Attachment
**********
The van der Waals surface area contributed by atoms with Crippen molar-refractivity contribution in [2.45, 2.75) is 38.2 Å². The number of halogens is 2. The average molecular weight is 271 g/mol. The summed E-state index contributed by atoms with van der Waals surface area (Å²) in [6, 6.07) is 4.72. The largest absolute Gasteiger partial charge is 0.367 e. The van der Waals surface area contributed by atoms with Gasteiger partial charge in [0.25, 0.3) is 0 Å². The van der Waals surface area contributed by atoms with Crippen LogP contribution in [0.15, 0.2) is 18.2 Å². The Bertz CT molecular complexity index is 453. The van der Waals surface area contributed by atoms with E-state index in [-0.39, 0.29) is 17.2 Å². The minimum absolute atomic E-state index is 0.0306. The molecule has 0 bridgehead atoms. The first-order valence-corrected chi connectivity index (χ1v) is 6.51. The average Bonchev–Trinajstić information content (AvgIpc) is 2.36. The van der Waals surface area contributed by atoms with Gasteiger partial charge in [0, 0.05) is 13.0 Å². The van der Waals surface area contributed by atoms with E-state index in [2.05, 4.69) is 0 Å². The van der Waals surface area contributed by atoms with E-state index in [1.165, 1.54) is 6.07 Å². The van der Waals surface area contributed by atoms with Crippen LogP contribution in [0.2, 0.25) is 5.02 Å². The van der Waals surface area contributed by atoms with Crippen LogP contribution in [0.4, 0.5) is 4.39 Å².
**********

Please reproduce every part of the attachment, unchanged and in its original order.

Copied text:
The van der Waals surface area contributed by atoms with Crippen molar-refractivity contribution in [2.45, 2.75) is 38.2 Å². The number of halogens is 2. The average molecular weight is 271 g/mol. The summed E-state index contributed by atoms with van der Waals surface area (Å²) in [6, 6.07) is 4.72. The largest absolute Gasteiger partial charge is 0.367 e. The van der Waals surface area contributed by atoms with Gasteiger partial charge in [0.25, 0.3) is 0 Å². The van der Waals surface area contributed by atoms with Crippen LogP contribution in [0.15, 0.2) is 18.2 Å². The Bertz CT molecular complexity index is 453. The van der Waals surface area contributed by atoms with E-state index in [-0.39, 0.29) is 17.2 Å². The minimum absolute atomic E-state index is 0.0306. The molecule has 0 bridgehead atoms. The first-order valence-corrected chi connectivity index (χ1v) is 6.51. The average Bonchev–Trinajstić information content (AvgIpc) is 2.36. The van der Waals surface area contributed by atoms with Gasteiger partial charge in [0, 0.05) is 13.0 Å². The van der Waals surface area contributed by atoms with E-state index in [2.05, 4.69) is 0 Å². The van der Waals surface area contributed by atoms with E-state index in [1.165, 1.54) is 6.07 Å². The van der Waals surface area contributed by atoms with Crippen LogP contribution in [0.2, 0.25) is 5.02 Å². The van der Waals surface area contributed by atoms with Crippen LogP contribution in [0.4, 0.5) is 4.39 Å².